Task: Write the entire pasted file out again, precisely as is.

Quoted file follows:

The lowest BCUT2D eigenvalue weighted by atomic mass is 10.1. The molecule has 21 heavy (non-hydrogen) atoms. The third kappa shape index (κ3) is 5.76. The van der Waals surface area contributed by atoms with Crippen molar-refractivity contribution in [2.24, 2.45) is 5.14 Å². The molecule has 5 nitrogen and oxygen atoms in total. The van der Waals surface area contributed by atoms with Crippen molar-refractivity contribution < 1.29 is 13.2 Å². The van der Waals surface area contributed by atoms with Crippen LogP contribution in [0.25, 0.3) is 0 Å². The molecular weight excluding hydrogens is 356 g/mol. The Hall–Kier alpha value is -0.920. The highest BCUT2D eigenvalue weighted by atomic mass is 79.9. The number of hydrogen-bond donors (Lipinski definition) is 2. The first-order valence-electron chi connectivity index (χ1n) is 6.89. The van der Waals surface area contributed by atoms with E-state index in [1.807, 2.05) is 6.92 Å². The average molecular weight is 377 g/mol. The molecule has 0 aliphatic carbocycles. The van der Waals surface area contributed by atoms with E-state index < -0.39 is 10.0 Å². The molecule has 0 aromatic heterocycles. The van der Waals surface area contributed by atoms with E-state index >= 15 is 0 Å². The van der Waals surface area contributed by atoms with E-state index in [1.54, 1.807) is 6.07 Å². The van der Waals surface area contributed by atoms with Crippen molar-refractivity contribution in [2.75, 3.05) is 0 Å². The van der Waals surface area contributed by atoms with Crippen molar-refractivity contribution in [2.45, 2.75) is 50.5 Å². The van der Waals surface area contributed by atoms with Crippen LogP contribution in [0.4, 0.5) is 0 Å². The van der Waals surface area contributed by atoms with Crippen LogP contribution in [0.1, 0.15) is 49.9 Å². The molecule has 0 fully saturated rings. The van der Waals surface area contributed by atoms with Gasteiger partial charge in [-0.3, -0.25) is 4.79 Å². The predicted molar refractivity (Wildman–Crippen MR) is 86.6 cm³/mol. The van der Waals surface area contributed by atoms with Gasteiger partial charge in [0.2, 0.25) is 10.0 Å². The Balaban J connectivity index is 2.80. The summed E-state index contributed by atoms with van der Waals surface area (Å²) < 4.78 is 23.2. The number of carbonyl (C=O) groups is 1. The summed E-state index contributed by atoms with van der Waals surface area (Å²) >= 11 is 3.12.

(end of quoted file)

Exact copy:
The lowest BCUT2D eigenvalue weighted by atomic mass is 10.1. The molecule has 21 heavy (non-hydrogen) atoms. The third kappa shape index (κ3) is 5.76. The van der Waals surface area contributed by atoms with Crippen molar-refractivity contribution in [2.24, 2.45) is 5.14 Å². The molecule has 5 nitrogen and oxygen atoms in total. The van der Waals surface area contributed by atoms with Crippen molar-refractivity contribution < 1.29 is 13.2 Å². The van der Waals surface area contributed by atoms with Crippen LogP contribution in [0.25, 0.3) is 0 Å². The molecular weight excluding hydrogens is 356 g/mol. The Hall–Kier alpha value is -0.920. The highest BCUT2D eigenvalue weighted by atomic mass is 79.9. The number of hydrogen-bond donors (Lipinski definition) is 2. The first-order valence-electron chi connectivity index (χ1n) is 6.89. The van der Waals surface area contributed by atoms with E-state index in [1.807, 2.05) is 6.92 Å². The average molecular weight is 377 g/mol. The molecule has 0 aliphatic carbocycles. The van der Waals surface area contributed by atoms with E-state index < -0.39 is 10.0 Å². The molecule has 0 aromatic heterocycles. The van der Waals surface area contributed by atoms with E-state index >= 15 is 0 Å². The van der Waals surface area contributed by atoms with E-state index in [1.54, 1.807) is 6.07 Å². The van der Waals surface area contributed by atoms with Crippen molar-refractivity contribution in [2.75, 3.05) is 0 Å². The van der Waals surface area contributed by atoms with Crippen molar-refractivity contribution in [2.45, 2.75) is 50.5 Å². The van der Waals surface area contributed by atoms with Crippen LogP contribution in [0.4, 0.5) is 0 Å². The van der Waals surface area contributed by atoms with Crippen LogP contribution in [0.1, 0.15) is 49.9 Å². The molecule has 0 fully saturated rings. The van der Waals surface area contributed by atoms with Gasteiger partial charge in [-0.3, -0.25) is 4.79 Å². The predicted molar refractivity (Wildman–Crippen MR) is 86.6 cm³/mol. The van der Waals surface area contributed by atoms with Gasteiger partial charge in [0.2, 0.25) is 10.0 Å². The Balaban J connectivity index is 2.80. The summed E-state index contributed by atoms with van der Waals surface area (Å²) < 4.78 is 23.2. The number of carbonyl (C=O) groups is 1. The summed E-state index contributed by atoms with van der Waals surface area (Å²) >= 11 is 3.12.